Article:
With this podcast, we begin our treatment of the Most Holy Trinity, the heart of Christian faith. We explore various biblical points of departure for this Mystery. We do so in the manner that dogmatic theology does. This does not involve re-inventing the wheel of labor in biblical theology. Rather, it involves reaping the harvest of the heavy labors of those in biblical theology. We reap, also, with the aid of dogmatic theological precision and of Magisterial Dogmas and Doctrines.
Many 20th century theologians, even Catholic ones, present us with a God that changes. “The unchanging God is dead,” they say. They premise their musings on God, esp. on his inner Trinitarian life, on this thesis that God changes.
In fact, the thesis that God changes is heresy. The Church in her constant and universal teaching condemns it. Thus, a good theologian should condemn it. Not to do so is heresy.
It helps us to see why God must be immutable. We attempt to do that in this podcast. We also consider and reply to various objections from recent thinkers who argue that God is mutable. While these thinkers are trying to get God closer to them, in fact they push him away. For the God who is beyond all change is more interior to me than is the god who changes, who is on the level with me, only bigger … but in a corner of the universe, far away.
In this podcast, we examine God’s simplicity. The upshot of the proofs for God’s existence has tremendous yield. In order to be the Act without potency that is source of the world, God must be utterly simple. So, we have a theological reason for affirming divine simplicity. We also have a dogmatic reason for affirming it: The Church teaches it. And since the Church teaches it, there is a Scriptural basis for this affirmation as well. If it is not explicitly in Scripture, it is at least not contradictory to Scripture. But the great Old Testament is built around the unicity and oneness of God. So, it is a Scriptural affirmation as well. If you’d like to follow the argument more closely, you might acquire my text (linked here) that outlines this and other treatments of dogmatic issues.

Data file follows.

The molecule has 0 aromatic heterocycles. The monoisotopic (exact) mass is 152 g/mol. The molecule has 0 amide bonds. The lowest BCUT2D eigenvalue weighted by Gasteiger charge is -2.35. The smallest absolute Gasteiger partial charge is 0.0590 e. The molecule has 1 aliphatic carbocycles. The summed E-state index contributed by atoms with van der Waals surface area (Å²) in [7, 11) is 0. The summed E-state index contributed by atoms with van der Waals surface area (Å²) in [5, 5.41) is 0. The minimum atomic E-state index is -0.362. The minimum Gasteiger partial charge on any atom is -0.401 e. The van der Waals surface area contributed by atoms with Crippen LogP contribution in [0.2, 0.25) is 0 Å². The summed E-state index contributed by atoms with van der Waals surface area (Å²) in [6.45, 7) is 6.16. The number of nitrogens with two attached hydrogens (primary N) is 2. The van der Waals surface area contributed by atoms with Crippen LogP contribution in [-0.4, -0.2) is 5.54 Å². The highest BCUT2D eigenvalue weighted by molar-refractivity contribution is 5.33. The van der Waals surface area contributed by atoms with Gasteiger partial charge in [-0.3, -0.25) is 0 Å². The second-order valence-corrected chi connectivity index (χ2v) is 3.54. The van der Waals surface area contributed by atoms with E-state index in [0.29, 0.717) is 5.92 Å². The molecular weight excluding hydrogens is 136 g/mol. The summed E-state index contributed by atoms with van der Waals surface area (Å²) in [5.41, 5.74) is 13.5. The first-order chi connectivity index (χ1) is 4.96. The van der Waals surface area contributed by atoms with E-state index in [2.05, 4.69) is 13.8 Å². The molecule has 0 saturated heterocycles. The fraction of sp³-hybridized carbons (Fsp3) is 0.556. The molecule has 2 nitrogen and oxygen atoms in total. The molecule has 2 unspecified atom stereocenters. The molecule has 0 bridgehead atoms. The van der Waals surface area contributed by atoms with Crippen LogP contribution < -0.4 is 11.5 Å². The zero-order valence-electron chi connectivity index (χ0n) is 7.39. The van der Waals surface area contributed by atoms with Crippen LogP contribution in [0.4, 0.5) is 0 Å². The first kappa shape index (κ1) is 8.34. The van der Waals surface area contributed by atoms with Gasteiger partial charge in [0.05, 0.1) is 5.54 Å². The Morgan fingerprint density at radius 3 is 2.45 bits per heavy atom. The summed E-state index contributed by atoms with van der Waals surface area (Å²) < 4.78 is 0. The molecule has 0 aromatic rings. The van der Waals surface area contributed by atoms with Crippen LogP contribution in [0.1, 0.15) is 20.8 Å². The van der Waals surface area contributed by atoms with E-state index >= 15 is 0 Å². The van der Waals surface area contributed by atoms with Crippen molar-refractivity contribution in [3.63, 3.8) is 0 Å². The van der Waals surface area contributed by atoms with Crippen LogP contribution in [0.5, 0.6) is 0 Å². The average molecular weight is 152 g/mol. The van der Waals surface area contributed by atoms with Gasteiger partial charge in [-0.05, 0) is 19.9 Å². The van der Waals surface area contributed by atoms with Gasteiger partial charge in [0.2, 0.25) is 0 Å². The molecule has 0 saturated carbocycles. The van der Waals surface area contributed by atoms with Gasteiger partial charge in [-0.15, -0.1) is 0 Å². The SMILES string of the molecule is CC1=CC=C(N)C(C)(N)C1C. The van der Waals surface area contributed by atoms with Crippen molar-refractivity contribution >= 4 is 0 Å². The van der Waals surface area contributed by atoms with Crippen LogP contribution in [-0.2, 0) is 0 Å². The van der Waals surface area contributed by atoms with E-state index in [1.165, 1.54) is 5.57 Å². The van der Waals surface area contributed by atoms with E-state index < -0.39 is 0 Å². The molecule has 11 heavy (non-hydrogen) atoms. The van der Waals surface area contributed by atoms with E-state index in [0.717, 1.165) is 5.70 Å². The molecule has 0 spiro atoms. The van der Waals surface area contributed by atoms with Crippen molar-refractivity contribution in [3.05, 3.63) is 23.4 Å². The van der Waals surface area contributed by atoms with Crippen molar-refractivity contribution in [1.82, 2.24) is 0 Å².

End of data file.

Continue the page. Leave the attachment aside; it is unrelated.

In this podcast, I first indicate the range of the “First Way,” its analogical extensions. These extensions indicate the richness of the yield of the first way. I consider the First Way to be demonstrative; however, even if one only considers it invitational to thought, the yield to which it invites is rich.
Second, I offer a reading of the Fourth Way indebted to some great thinkers of the 20th century and also to Edward Feser. As sketched in the ST, the 4th Way needs supplementing. It is, as are the other arguments, a “thumbnail sketch” of a deep line of argumentation. The 4th Way is often called the “Platonic” way. However, Aquinas cites only Aristotle. Indeed, elsewhere, when he approaches God’s existence in this line of argumentation, he cites Aristotle. I suggest, following the above thinkers, that there is an Aristotelian causal argument underlying this way. The global, macroscopic picture is Platonic, in the manner of Christian Platonism, but the underlying argument is Aristotelian. In short, Platonic Participation calls for an Aristotelian causal analysis. But Aristotelian causal analysis is shored up and macroscopically expressed in the Platonic idiom.